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ARS Home » Plains Area » Brookings, South Dakota » Integrated Cropping Systems Research » Research » Publications at this Location » Publication #312431

Title: Feed your soil through diversity

item Osborne, Shannon
item Lehman, R - Michael

Submitted to: Trade Journal Publication
Publication Type: Trade Journal
Publication Acceptance Date: 11/10/2014
Publication Date: 12/1/2014
Citation: Osborne, S.L., Lehman, R.M. 2014. Feed your soil through diversity. South Dakota Corn Magazine Emerge, p. 21.

Interpretive Summary:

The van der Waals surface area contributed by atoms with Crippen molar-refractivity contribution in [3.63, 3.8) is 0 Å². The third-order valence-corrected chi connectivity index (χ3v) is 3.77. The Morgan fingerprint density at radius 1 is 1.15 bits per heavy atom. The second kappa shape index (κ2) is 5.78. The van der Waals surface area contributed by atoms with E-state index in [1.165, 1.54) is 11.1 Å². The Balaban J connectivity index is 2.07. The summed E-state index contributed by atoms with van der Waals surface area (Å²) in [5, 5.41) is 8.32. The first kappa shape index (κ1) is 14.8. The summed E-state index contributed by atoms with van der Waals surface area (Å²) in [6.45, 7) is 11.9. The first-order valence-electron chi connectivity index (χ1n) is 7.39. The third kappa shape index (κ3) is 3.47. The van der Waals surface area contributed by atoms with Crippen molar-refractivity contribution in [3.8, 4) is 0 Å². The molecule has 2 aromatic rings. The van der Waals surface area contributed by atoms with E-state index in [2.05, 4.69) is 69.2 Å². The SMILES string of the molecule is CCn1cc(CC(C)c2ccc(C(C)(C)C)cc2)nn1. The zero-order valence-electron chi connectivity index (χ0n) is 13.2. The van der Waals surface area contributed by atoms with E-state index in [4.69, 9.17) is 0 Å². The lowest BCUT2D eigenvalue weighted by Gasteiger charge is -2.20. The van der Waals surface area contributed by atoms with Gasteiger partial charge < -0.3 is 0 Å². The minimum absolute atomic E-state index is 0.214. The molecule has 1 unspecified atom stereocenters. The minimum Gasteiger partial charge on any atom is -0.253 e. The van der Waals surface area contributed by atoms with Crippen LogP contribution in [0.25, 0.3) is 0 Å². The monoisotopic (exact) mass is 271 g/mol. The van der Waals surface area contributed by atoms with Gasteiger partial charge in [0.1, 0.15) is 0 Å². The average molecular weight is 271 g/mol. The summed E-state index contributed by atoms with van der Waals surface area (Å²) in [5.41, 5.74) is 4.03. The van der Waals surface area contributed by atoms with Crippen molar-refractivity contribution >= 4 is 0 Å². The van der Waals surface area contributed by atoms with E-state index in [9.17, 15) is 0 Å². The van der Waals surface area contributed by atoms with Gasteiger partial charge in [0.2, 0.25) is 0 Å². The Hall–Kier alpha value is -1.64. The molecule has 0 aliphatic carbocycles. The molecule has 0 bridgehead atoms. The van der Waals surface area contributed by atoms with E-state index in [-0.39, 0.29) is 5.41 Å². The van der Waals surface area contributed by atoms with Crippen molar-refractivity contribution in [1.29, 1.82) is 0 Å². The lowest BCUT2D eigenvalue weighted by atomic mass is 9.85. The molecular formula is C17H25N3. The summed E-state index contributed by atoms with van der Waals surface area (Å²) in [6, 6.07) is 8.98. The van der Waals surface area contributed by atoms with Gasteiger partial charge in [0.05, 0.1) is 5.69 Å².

Technical Abstract: Our soil resource is fundamental to plant and animal life, therefore, proper management is essential. One of the key tools to maintain our soil resource is diversity both below and above ground. Diversity is an important concept in all areas of our lives, from the food we eat, to the weather we experience in South Dakota. Our soils are a living organism that must have a diversity of food to thrive, just like our own bodies. We cannot eat just one specific type of food, we must have diversity to get the vitamins and minerals our bodies need to thrive. The soil and the organisms that live within the soil are no different. So this leads to the question; how do we give our soils and soil microorganisms the diversity they need to thrive? One possible solution would be to have a diverse mixture of crops growing in the soil all year long. But within our current production system this is not always an economical option. Other factors, such as producing feedstocks for biofuel production; as well as traditional food, feed and fiber crops, may also drive cropping diversity. Cover crops are an option that producers can utilize to add diversity to their current production system without replacing their traditional cash crop. Cover crops can be defined as any annual, biennial, or perennial plant grown alone or in combination with the cash crop. One way a producer could introduce diversity into their production systems would be growing a combination of cover crop species in a mixture. Another important aspect is to ensure that these cover crops and their roots are present when our traditional crops are not, late fall after harvest and early spring prior to planting. Just like us the soil needs to be feed year around not just in the spring and summer. Having diversity in the crops grown along with the presence of these crops and roots in times when the soil is otherwise bare can have a substantial impact on improving our soil resource and thus soil health. Cover crops have been shown to increase our soils’ ability to withstand the forces of both wind and water erosion, and increase its ability to capture and store water. The presence of crop crops can have a positive impact on the belowground biological diversity. A healthy and diverse soil microbial population increases the range of mechanisms that promote biological carbon and nutrient cycling, providing nutrients to the crops at the times of highest demand. Increasing soil microbial diversity is also important to support specific groups of microorganisms which have specific functions, such as arbuscular mycorrhizal fungi (AMF). These fungi live in association with plant roots and increase the supply of immobile nutrients (phosphorus, copper and zinc) to plants. An added benefit of the presence of AMF is increasing the volume of soil from which plant roots can take up essential nutrients and water. When AMF are present, plant roots can explore approximately 1000 times more soil volume than when there are no AMF present. This provides additional advantages to the plant in terms of drought resistance, pest resistance, and improving soil structure. A plant host is required for AMF to grow and reproduce, and cover crops provide a green bridge between annual crops for these important soil organisms. Good soil health can protect yields under stressful conditions, and cover cropping is a great way to promote soil health by maintaining a growing plant on fields for as much of the year as possible. Growing plants pump carbon and nutrients into the ground, feeding soil organisms, and do the same as they senesce by virtue of their residues. Above-ground, cover crops have visible effects on soil aggregation and resistance to erosion – try it and make your own observations!